5 Tips for Drawing Brilliant Comics

To help you and your pupils enter our Scottish Teenage Book Prize graphic novel competition, we asked writer and comic artist Fin Cramb to give us his essential top tips for getting the look of a comic right. For more information about the competition, check out the link at the end of this blog post.

You’ve got an idea, you’ve got a story, you’ve got a main character - you’re ready to go. But how to you make sure your comic looks as good as it should? Here are a few top tips for getting your head around drawing a brilliant comic.

Give your characters something special

It doesn’t matter whether you have two characters or 100, you need to find a way to make the important people in your comic stand out. And the easiest way to do that is to give them an exciting, noticeable look.

When you're adapting from a novel, check to see if there're any strong descriptions of the characters to help you. Some people like to be loyal to the original author's description, and some people like to reinvent characters their own way; I think it's up to you!

Maybe your main character always wears a hat. Maybe they only ever dress in red. Maybe they have a pet lizard that sits on their shoulder or sparks come out of their hair! Anything goes, as long as your reader will always recognise them, even in a crowd.

Use your colours to change scenes and places

Image from Peter Pan: The Graphic Novel, showing a scene changing from day to night time
There’s a good chance the action in your comic will take place over a couple of different locations at a few different times. It might start in a queue to see a movie and end in outer space! So how do you show when you’ve moved from one time/place to another?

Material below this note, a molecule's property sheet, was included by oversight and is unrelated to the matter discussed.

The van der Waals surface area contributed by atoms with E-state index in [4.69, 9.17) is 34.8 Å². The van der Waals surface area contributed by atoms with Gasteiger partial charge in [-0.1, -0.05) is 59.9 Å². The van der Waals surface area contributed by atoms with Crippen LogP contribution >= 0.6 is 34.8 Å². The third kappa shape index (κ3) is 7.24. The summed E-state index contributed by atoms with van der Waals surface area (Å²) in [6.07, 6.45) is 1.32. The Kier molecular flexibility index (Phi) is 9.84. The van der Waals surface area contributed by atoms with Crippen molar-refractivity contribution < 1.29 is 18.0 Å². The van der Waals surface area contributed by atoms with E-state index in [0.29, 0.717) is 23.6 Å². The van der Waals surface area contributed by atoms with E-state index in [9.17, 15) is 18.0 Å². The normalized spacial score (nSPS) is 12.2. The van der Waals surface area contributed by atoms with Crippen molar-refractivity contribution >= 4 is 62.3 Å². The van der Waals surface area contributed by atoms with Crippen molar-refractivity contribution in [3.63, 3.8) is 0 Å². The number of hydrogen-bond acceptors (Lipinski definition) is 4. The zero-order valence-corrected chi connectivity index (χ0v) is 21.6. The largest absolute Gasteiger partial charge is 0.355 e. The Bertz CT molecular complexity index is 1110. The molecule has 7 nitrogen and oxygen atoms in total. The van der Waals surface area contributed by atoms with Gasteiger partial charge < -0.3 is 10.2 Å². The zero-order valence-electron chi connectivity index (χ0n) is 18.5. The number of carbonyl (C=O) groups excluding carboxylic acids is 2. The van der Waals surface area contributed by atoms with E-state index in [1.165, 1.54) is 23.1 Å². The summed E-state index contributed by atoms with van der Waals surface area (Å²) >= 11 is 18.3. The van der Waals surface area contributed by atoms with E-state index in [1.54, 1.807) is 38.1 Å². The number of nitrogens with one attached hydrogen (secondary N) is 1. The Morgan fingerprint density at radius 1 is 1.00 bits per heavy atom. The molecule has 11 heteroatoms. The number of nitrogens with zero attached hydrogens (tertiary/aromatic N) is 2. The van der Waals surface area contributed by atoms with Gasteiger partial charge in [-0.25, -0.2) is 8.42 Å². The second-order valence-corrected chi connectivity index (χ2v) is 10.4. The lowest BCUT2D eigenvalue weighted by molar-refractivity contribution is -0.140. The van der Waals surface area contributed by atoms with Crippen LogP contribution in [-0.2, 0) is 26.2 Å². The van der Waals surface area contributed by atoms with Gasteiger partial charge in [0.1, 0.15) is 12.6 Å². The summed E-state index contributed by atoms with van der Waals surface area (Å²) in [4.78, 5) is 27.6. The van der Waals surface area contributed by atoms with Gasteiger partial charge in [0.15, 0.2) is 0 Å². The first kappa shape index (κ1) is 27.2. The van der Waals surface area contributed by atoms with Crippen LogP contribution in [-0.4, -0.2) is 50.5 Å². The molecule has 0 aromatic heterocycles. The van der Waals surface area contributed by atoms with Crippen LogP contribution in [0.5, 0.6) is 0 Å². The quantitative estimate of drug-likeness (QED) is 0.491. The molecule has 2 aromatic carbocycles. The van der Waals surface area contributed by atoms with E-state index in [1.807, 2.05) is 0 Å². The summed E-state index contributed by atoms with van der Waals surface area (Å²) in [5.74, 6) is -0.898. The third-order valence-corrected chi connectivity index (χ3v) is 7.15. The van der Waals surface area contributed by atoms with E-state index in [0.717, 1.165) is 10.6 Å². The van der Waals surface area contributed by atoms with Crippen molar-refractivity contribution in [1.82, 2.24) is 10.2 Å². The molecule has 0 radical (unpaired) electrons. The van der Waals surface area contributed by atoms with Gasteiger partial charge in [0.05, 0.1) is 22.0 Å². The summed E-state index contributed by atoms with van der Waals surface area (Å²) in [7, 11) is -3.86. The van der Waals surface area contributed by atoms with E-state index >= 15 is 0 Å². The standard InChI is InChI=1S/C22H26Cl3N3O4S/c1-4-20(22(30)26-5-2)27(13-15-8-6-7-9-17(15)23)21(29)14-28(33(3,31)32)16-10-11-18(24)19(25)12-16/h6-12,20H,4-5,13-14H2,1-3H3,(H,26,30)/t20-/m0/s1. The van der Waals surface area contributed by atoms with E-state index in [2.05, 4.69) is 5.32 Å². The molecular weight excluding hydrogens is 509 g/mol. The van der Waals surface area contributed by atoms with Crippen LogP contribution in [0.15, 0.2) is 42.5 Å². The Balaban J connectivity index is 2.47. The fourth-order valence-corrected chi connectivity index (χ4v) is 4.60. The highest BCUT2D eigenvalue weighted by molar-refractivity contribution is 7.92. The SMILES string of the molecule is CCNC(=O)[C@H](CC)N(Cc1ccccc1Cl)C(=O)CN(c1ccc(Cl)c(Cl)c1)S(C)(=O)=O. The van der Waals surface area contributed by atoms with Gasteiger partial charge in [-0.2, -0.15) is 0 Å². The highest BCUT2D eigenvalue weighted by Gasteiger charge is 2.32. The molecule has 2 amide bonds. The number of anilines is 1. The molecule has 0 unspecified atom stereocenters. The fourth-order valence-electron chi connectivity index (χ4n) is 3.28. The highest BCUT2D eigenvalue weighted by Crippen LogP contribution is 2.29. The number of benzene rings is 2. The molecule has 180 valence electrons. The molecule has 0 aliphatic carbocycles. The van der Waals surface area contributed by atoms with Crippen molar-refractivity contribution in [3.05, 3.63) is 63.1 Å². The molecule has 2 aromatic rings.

This is where colour is your best friend. You can use it to separate scenes in the reader’s minds and give everything a distinct look. So for a daytime outside scene, you’d want blue skies and bright colours. In a house, you might give everything a pink, warm glow. At night, take all the colours down a notch into deep blue or purple (but avoid using too much black!).

Pick the right spots for speech bubbles

Not all comics have speech bubbles – some comics have no words at all! – but if you’re planning on adding dialogue, narration or interior monologues to your story you need to have a think about where your words will go on the page.

A really common mistake for new comic artists is to pack their panels with pictures, leaving no room for speech. Avoid this easy mistake by marking out space for bubbles before you start drawing. Normally, it’s easiest to put speech at the top or bottom of a panel, keep the bubble close to the character who's speaking - and be sure to point the speech bubble's tail toward their mouth.

Make page turns exciting

One of the best and most unique things about comics is the fact that you can control when people see what’s coming next by putting exciting moments after the turn of a page. This is the perfect moment for changing scene or location and it’s also an excellent time to add in a little cliff hanger – so your reader really wants to see what’s about to happen next.

For really big moments, surprises or a twist, have your page end on a dramatic note and turn into a splash page (that’s a page that has a big image rather than lots of panels, so you can really highlight the action).

Give yourself space to practice

Drawing a comic is loads and loads of fun but we all know that sometimes that blank page can be a bit frightening. What if you get the costume of your main character wrong? Or their face goes wonky? Or you have an accident with your paints and the whole thing is ruined?

Don’t panic. Instead, make good use of any scanners, photocopiers or tracing paper you have access to. If you can scan your pencil drawings into a computer to print off a few or you give them a photocopy, you can work on a copy to try experiments, add darker lines, put in the finishing touches and go wild with colour - without worrying about ruining your original drawing.

The Scottish Teenage Book Prize graphic novel competition is an exciting opportunity to engage your pupils with the challenge of comic creation - head on over to the competition page to find out more and browse the fantastic supporting resources.

Fin Cramb

Fin Cramb is a comic artist, colourist and writer living in Scotland. He worked on Peter Pan: The Graphic Novel with Stephen White and has coloured Planet of the Apes, Mono, Savant and much more.